The Asian citrus psyllid (ACP) has now been found in eight California counties. Quarantines are in place. The psyllid by itself is not much of a problem; it is its ability to spread the fatal disease that has the potential to devastate both the California citrus industry and backyard citrus throughout the state.
Huanglongbing (HLB) is the name of the disease ACP can carry. Citrus and closely related plants are at risk. The disease is transmitted between plants by the psyllid. The psyllids transmit the disease to healthy plants and trees. After feeding on an infected plant, the ACP will transmit HLB to every other plant it feeds on.
While much outreach has focused on citrus trees, it is important to remember there are other plants that can host both ACP and HLB. This list from the University of Florida provides both the common and Latin plant name for many known hosts. Hosts include: curry leaf, ornamental orange-jasmine, and all the varieties of citrus, including kumquat, mandarin, grapefruit, orange and all of their hybrids.
Please remember to check your citrus and closely related plants regularly for signs of ACP or HLB. General information about this pest disease complex can be found on this section of the CDFA website. For local updates, the Ventura County ACP Task Force is a great source of information.
The 2012 California Citrus Conference will be held October 10-12 in Porterville. This event is organized by the Citrus Research Board (CRB) and will include presentations, demos, and exhibitors.
Topics will include:
Demonstrations and displays will include:
- ACP tracking and mapping
- Spray demonstrations
- Irrigation technologies
- Sensory evaluation lab
For more information please call the CRB at 559.738.0246 or email them.
After the recent HLB detection in Los Angeles County, many people have been contacting our office. We would like to take this opportunity to remind you about the Ventura County ACP-HLB Task Force.
The Task Force, founded January 2010, “is dedicated to the early detection and swift eradication of this invasive pest, and to preventing the disease it transmits from devastating Ventura County citrus.”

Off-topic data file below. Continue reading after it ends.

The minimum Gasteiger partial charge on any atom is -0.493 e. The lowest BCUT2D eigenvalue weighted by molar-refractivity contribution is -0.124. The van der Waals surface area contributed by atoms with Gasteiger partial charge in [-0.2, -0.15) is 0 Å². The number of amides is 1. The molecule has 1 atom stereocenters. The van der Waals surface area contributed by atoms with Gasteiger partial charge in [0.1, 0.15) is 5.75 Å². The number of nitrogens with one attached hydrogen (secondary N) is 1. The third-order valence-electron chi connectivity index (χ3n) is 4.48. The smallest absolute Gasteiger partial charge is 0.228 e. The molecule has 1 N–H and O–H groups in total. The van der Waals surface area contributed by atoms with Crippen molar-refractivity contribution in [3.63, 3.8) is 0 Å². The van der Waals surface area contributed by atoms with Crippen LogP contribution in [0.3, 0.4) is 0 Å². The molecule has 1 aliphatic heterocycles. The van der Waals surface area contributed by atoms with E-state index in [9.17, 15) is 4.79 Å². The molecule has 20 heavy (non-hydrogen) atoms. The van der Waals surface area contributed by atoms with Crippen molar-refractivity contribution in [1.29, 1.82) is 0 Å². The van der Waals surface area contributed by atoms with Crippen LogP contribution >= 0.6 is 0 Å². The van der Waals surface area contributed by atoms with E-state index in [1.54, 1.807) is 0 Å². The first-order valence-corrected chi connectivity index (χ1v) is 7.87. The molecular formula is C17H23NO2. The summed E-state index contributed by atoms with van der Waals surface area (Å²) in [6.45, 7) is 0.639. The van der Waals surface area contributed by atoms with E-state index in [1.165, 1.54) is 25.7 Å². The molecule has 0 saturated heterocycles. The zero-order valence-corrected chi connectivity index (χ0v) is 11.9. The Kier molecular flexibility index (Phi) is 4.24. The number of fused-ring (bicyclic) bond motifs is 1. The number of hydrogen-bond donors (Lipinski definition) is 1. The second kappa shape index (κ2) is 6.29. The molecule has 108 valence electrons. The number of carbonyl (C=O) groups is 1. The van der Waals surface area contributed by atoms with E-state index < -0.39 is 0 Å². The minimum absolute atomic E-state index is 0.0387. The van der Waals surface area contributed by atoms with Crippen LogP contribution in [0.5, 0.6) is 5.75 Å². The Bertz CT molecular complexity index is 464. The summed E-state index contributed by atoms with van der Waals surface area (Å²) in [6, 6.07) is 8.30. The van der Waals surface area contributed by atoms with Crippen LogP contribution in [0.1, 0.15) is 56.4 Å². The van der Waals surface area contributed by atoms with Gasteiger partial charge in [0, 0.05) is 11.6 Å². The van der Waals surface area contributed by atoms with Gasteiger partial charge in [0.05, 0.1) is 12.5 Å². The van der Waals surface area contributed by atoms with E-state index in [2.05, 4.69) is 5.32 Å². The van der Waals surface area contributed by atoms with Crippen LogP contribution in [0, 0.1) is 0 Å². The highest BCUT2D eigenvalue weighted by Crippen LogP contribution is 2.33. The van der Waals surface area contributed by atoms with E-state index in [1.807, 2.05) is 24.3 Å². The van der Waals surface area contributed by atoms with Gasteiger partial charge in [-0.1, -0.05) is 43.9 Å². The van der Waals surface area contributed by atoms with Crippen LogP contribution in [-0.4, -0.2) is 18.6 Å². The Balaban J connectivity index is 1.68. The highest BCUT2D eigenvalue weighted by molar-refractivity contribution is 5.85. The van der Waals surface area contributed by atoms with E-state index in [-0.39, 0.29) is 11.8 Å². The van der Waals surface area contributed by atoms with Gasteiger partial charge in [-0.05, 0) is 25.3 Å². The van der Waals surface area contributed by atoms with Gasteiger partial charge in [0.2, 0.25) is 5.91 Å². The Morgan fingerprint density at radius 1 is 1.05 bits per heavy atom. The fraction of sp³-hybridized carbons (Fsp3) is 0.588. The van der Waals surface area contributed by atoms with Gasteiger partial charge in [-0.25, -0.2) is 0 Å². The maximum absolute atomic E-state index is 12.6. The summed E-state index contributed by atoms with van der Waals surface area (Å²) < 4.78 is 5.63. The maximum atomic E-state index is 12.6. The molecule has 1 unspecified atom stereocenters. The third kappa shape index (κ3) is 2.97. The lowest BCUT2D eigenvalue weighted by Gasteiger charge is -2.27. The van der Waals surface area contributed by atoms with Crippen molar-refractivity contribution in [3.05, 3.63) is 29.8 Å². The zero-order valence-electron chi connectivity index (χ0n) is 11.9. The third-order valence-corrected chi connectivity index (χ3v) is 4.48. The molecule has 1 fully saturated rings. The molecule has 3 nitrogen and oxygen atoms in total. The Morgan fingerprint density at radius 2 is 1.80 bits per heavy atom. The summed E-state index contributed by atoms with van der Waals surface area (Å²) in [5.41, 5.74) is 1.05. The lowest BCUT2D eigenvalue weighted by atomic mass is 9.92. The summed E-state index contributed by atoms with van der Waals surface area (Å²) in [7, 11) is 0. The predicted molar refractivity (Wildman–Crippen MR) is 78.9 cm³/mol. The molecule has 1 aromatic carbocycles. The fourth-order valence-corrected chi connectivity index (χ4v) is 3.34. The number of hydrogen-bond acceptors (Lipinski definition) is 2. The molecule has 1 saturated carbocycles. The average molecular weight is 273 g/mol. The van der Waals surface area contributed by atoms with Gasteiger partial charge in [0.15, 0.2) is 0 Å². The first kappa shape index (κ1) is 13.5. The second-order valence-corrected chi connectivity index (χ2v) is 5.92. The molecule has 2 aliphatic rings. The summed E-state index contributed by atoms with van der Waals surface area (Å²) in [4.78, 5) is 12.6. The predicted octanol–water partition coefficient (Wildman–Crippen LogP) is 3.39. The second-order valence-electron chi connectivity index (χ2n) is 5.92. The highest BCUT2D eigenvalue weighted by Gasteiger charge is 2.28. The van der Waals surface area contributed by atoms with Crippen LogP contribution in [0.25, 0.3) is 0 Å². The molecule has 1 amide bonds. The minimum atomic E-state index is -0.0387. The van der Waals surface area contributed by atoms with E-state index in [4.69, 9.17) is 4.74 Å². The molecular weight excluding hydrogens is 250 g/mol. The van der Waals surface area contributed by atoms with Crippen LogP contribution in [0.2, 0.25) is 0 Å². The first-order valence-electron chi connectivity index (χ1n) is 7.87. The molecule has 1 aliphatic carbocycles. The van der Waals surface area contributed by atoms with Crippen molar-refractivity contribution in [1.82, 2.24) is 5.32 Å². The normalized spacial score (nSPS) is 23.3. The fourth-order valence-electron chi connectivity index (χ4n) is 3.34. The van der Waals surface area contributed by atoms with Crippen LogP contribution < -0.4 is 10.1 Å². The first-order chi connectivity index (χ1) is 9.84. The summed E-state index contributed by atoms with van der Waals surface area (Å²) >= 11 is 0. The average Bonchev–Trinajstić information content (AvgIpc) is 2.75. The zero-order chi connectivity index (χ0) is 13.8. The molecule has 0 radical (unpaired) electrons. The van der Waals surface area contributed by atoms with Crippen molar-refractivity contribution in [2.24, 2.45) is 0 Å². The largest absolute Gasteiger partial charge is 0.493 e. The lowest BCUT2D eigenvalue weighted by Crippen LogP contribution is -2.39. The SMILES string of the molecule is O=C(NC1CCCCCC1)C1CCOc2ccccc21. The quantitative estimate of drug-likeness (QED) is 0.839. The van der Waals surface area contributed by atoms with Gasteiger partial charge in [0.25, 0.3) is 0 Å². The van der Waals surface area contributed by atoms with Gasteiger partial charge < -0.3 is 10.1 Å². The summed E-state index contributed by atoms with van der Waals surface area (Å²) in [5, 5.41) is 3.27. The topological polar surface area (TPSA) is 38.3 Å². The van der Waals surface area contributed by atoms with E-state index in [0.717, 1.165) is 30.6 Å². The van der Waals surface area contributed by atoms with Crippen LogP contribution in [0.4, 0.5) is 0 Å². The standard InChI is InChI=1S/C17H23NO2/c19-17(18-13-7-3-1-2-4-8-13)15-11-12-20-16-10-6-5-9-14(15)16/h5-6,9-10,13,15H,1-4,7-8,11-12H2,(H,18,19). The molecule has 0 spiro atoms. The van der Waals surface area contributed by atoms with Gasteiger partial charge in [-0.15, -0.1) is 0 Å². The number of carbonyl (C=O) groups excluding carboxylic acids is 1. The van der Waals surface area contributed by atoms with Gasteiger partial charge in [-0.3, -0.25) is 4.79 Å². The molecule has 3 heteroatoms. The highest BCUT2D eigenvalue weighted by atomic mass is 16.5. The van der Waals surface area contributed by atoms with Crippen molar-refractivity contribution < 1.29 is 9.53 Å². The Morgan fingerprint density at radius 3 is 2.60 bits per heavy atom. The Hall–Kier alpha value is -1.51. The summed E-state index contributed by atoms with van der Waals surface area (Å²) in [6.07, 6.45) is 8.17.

To allow for quick exchange of information and open communication, the Task Force is on Facebook. The information and resources available on their page are extensive.
Recently added resources include a free smart phone app from the USDA designed to help report suspected citrus diseases, including HLB.
Research to fight Huanglongbing (HLB), the deadly citrus disease carried by the Asian citrus psyllid, is taking place throughout our nation and the world. Industry-wide urgency is funding a variety of research in search of a solution.
In 2010 a National Academy of Sciences panel concluded that genetic engineering “holds the greatest hope”. A promising genetic engineering study, developed by a scientist at Texas A&M’s Texas AgriLife Research and Extension Center is moving into the field testing stage.
Using spinach defensin proteins to help protect citrus trees and then exposing the trees to the bacterium, lab and greenhouse studies show infection rates are very low even when the trees are exposed to higher concentrations of infected insects then would be found in a commercial grove. The type of defensing protein used in the study can be found in plants, insects and mammals.
To learn more please see the AP article, Spinach could be weapon against citrus scourge.
Huanglongbing (HLB) the deadly disease carried by the Asian citrus psyllid has recently been detected in Los Angeles County.
UCCE Ventura County Farm Advisor Ben Faber, stresses that people are responsible for much of the movement of ACP. On their own, this insect roughly the size of a grain of rice, can travel about a mile over their lifetime.
The health of citrus trees, and the health of our local citrus industry, largely depends on the responsible handling and movement of plant materials and fruit. This is of particular importance when traveling out of the county, state or country.